Thursday, February 22, 2007

Europe fights back: No more free IKEA plastic bags for Americans

Swedish furniture store IKEA, that is gradually taking over the living rooms of the lower middle classes across the globe, has decided to strike at the heart of America by charging 5 cents for a plastic bag.

As the first US retailer to take such a step it is to be applauded. Environmental education takes time. However, (1) 5 cents is a rather small percentage of the cost of a wardrobe or fancy shelving unit and (2) plastic bags are rather practical for carrying all those nik-naks that one sees piled into those large yellow bags.

It will interesting to see if the figures change from the 70 million bags that are currently given away once the 5 cents charge comes in. IKEA's aim is to half that number and then to eliminate disposable plastic bags altogether. Although an economist might argue that 5 cents is not going to tip many consumers over the "marginal" edge, IKEA claim that bag charging has reduced UK consumption by 95%. Impressive. I suspect the charge in for UK citizens is greater than 3p (roughly equivalent to 5 cents at current exchange rates).

It is interesting, but perhaps not surprising, to hear that the US is behind most of the rest of the world including Rwanda and Bangladesh on plastic bag legislation.

Ikea to Charge US Customers for Plastic Bags (PlantetArk).

PHILADELPHIA - Sweden's IKEA will charge US customers five cents for disposable plastic shopping bags in what the international furniture giant said on Wednesday was a first step to ending their use altogether.

IKEA said the decision to stop giving away free bags to customers aimed to reduce the estimated 100 billion bags thrown away by all US consumers each year.

IKEA is believed to be first retailer in the United States to undertake such a program, according to National Retail Federation spokesman Scott Krugman.

Concern about widespread pollution caused by the bags has led cities and countries from Ireland to Australia and Rwanda to ban their use. Bangladesh outlawed plastic bags after they blocked drains and contributed to flooding. Taiwan uses 80 percent fewer bags after stores began charging for them.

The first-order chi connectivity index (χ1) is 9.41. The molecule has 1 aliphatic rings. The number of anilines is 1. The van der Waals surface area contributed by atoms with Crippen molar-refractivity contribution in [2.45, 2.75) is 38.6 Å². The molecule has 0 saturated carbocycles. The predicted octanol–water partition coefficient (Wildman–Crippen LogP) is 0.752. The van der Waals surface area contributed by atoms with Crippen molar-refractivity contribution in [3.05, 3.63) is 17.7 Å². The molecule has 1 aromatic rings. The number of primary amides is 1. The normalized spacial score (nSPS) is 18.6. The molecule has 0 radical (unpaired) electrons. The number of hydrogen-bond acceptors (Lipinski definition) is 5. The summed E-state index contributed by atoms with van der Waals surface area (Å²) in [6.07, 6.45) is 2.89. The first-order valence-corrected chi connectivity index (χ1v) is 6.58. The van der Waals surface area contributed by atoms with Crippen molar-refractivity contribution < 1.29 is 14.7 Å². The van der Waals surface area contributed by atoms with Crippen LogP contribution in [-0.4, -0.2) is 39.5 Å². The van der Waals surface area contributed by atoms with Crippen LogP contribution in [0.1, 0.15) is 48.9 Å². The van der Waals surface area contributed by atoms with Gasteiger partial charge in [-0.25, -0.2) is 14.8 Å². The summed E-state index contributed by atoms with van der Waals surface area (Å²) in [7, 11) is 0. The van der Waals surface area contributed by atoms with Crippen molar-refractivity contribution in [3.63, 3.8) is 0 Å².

Environmentalists say the bags add unnecessarily to landfills, clog drains and endanger wildlife.

IKEA currently provides some 70 million free bags to its US customers; it expects to cut that by half in the first year and to eventually eliminate the use of the bags.

The company said it will also cut the price of reusable bags to 59 cents from 99 cents to encourage their use. The program will begin on March 15 at the company's 29 US stores and the money from bag sales will go to American Forests, a conservation group.

Last June, IKEA began charging its U.K. customers for plastic bags, and has reduced its bag consumption by 95 percent, said spokeswoman Mona Astra Liss.

The average American family of four throws away about 1,500 single-use polyethylene bags, which do not degrade for around 1,000 years, IKEA said. Less than 1 percent are recycled.

"We believe Americans are starting to be more conscious of the environment," Liss said. "Our objective is to get people to really think about the impact of the bags which are strangling the planet."

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